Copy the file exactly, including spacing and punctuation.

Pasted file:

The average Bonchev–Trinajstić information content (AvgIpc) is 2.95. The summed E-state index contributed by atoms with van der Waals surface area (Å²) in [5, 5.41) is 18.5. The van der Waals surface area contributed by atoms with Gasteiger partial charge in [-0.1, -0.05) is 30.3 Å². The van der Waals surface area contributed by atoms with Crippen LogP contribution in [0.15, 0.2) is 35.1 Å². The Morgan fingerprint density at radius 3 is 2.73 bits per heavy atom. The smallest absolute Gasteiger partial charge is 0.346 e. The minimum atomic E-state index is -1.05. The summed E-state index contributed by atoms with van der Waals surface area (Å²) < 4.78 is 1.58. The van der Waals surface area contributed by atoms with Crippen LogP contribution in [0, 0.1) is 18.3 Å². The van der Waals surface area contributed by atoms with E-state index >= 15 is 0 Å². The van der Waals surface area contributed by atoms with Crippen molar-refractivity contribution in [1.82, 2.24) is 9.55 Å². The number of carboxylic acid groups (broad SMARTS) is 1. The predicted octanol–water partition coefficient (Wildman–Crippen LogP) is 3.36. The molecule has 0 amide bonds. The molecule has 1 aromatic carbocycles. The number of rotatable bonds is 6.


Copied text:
The average Bonchev–Trinajstić information content (AvgIpc) is 2.95. The summed E-state index contributed by atoms with van der Waals surface area (Å²) in [5, 5.41) is 18.5. The van der Waals surface area contributed by atoms with Gasteiger partial charge in [-0.1, -0.05) is 30.3 Å². The van der Waals surface area contributed by atoms with Crippen LogP contribution in [0.15, 0.2) is 35.1 Å². The Morgan fingerprint density at radius 3 is 2.73 bits per heavy atom. The smallest absolute Gasteiger partial charge is 0.346 e. The minimum atomic E-state index is -1.05. The summed E-state index contributed by atoms with van der Waals surface area (Å²) < 4.78 is 1.58. The van der Waals surface area contributed by atoms with Crippen LogP contribution in [0, 0.1) is 18.3 Å². The van der Waals surface area contributed by atoms with E-state index >= 15 is 0 Å². The van der Waals surface area contributed by atoms with Crippen molar-refractivity contribution in [1.82, 2.24) is 9.55 Å². The number of carboxylic acid groups (broad SMARTS) is 1. The predicted octanol–water partition coefficient (Wildman–Crippen LogP) is 3.36. The molecule has 0 amide bonds. The molecule has 1 aromatic carbocycles. The number of rotatable bonds is 6.